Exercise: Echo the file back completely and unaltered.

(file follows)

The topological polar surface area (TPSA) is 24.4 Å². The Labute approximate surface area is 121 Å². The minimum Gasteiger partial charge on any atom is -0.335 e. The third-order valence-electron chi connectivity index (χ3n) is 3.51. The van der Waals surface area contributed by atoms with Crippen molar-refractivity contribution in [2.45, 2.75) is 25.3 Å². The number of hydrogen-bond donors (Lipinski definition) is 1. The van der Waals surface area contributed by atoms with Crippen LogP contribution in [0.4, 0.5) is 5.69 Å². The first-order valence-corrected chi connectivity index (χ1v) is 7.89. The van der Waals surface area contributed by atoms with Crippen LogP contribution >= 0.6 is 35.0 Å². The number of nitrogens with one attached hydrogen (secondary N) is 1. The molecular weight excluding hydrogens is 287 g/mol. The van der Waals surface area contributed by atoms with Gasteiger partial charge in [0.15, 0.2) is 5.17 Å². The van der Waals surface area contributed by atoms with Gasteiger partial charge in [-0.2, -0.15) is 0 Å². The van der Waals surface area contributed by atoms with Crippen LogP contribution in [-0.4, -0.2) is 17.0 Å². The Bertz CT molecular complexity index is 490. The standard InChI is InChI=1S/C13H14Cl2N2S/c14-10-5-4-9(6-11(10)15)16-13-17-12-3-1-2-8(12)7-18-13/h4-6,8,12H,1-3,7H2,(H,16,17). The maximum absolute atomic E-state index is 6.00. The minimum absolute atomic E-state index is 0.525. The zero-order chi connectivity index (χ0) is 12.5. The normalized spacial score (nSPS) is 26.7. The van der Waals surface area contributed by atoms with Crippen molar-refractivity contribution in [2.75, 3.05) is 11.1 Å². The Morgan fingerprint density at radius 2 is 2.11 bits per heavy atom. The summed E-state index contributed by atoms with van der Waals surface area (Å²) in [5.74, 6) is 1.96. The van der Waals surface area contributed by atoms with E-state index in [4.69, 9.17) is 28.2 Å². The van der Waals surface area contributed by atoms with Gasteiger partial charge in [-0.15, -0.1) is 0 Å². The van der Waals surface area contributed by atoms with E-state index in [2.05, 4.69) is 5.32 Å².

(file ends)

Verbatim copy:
The topological polar surface area (TPSA) is 24.4 Å². The Labute approximate surface area is 121 Å². The minimum Gasteiger partial charge on any atom is -0.335 e. The third-order valence-electron chi connectivity index (χ3n) is 3.51. The van der Waals surface area contributed by atoms with Crippen molar-refractivity contribution in [2.45, 2.75) is 25.3 Å². The number of hydrogen-bond donors (Lipinski definition) is 1. The van der Waals surface area contributed by atoms with Crippen LogP contribution in [0.4, 0.5) is 5.69 Å². The first-order valence-corrected chi connectivity index (χ1v) is 7.89. The van der Waals surface area contributed by atoms with Crippen LogP contribution >= 0.6 is 35.0 Å². The number of nitrogens with one attached hydrogen (secondary N) is 1. The molecular weight excluding hydrogens is 287 g/mol. The van der Waals surface area contributed by atoms with Gasteiger partial charge in [0.15, 0.2) is 5.17 Å². The van der Waals surface area contributed by atoms with Gasteiger partial charge in [-0.2, -0.15) is 0 Å². The van der Waals surface area contributed by atoms with Crippen LogP contribution in [-0.4, -0.2) is 17.0 Å². The Bertz CT molecular complexity index is 490. The standard InChI is InChI=1S/C13H14Cl2N2S/c14-10-5-4-9(6-11(10)15)16-13-17-12-3-1-2-8(12)7-18-13/h4-6,8,12H,1-3,7H2,(H,16,17). The maximum absolute atomic E-state index is 6.00. The minimum absolute atomic E-state index is 0.525. The zero-order chi connectivity index (χ0) is 12.5. The normalized spacial score (nSPS) is 26.7. The van der Waals surface area contributed by atoms with Crippen molar-refractivity contribution in [2.75, 3.05) is 11.1 Å². The Morgan fingerprint density at radius 2 is 2.11 bits per heavy atom. The summed E-state index contributed by atoms with van der Waals surface area (Å²) in [5.74, 6) is 1.96. The van der Waals surface area contributed by atoms with E-state index in [4.69, 9.17) is 28.2 Å². The van der Waals surface area contributed by atoms with Gasteiger partial charge in [-0.15, -0.1) is 0 Å². The van der Waals surface area contributed by atoms with E-state index in [2.05, 4.69) is 5.32 Å².